The role of the university, with its old name “Gordon Memorial College”, emerged in promoting the revolutionary, national and liberating values of the Sudanese people in the colonial era. In this context, the Gordon Memorial College students’ strike emerged in 1931. These peaceful manifestations followed, to express the real role and contribution of university students in the march of the national movement.

The Alumni Conference was established in 1938, and “Gordon Memorial College students” had the lion’s share of it and had the most influential role in it. Attributed to the fact that they are the educated and educated elite, and the conference was chaired by the college graduate, “Ismail Al-Azhari”. The role of the college was not limited to this conference, but it went beyond it to influence all the features of the political scene, which was dominated by the college graduates and they were the leaders of that stage.

The political impact of the university in the post-independence Sudanese political eras

Khartoum University College transformed after independence to become the University of Khartoum, and its first director was Professor Nasr Al-Haj Ali. After independence, political and intellectual parties and entities organized in a process of political activity and continuous movement, where the University of Khartoum was a major theater. Its squares witnessed the formation of the most prominent and influential political and intellectual organizations in Sudan.

The majority of the leaders of political, union and revolutionary action in Sudan graduated from it. Its squares witnessed the first steps in establishing most of the political movements and intellectual organizations that later took the lead in the political scene,The revolution of October 21, 1964, which overthrew the Ibrahim Abboud regime, was a clear evidence of the influence of the students of the University of Khartoum on the scene of politics and governance in Sudan.

The revolution began with a symposium held by university students and ended with the killing of one of its students, and then organized a revolutionary movement led by the university students which led to the overthrow of the Abboud regime, once again University students played an important role in the April 1985 revolution that overthrew the regime of Jaafar Nimeiri. University of Khartoum students and graduates in the trade unions led a broad movement that contributed to strengthening the spirit of the revolution.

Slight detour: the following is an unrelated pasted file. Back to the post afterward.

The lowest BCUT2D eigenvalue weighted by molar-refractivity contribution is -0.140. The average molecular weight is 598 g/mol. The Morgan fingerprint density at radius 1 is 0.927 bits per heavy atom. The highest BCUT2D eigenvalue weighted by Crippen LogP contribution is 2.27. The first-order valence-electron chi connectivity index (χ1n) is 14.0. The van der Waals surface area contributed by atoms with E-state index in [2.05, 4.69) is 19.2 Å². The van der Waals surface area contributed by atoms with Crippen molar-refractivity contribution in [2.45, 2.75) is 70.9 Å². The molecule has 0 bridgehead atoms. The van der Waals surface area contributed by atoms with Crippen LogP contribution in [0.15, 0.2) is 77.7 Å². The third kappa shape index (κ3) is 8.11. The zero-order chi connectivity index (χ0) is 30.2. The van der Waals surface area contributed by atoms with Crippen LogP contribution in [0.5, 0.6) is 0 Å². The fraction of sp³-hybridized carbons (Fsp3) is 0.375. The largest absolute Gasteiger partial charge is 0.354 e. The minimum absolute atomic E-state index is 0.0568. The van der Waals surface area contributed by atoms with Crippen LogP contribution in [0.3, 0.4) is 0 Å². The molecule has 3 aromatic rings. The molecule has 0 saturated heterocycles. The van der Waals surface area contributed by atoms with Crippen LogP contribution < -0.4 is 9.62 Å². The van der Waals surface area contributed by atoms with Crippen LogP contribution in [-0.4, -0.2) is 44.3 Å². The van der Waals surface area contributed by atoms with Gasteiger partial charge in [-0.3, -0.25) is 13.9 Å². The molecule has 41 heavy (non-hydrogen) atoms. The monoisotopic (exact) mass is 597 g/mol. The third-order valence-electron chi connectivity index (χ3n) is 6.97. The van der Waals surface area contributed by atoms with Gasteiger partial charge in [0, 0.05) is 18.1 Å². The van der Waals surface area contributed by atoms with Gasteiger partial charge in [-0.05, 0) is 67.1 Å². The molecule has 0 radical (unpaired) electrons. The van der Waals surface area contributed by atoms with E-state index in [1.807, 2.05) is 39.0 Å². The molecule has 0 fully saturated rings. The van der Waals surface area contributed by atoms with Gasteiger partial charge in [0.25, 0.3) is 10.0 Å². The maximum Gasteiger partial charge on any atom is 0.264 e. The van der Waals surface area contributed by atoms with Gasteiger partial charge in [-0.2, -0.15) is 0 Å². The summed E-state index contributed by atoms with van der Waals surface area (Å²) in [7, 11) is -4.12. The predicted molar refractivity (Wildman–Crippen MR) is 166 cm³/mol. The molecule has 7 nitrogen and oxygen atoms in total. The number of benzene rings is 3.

During the era of ousted President Omar al-Bashir, the university’s courtyards were a theater that hosted opponents of the regime, and the “Pillars of Discussion” witnessed many rounds of student work rejecting the tyranny of al-Bashir and his regime, and Omar al-Bashir’s tyranny was an extension of the tyranny of previous military regimes.

In the December revolution, the university lost one of its sons, the student at the Faculty of Arts, Abdul Rahman Al-Sadiq Sumul, who was killed by the security forces, so that his name would be .immortalized on the honor and pottery lists.

“The Beautiful and the Impossible”

Since its establishment, “The Beautiful and the Impossible” has been the one that university students have been saying, expressing their love for this Sudanese symbol, which they consider to be equivalent to “the flag and the national anthem.” For them,University of Khartoum is not an ordinary university, but rather a great national symbol that expresses the history of Sudan and its various stages. The university at various levels and they were the best ambassadors for their university in international forums.

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FFF Digital Team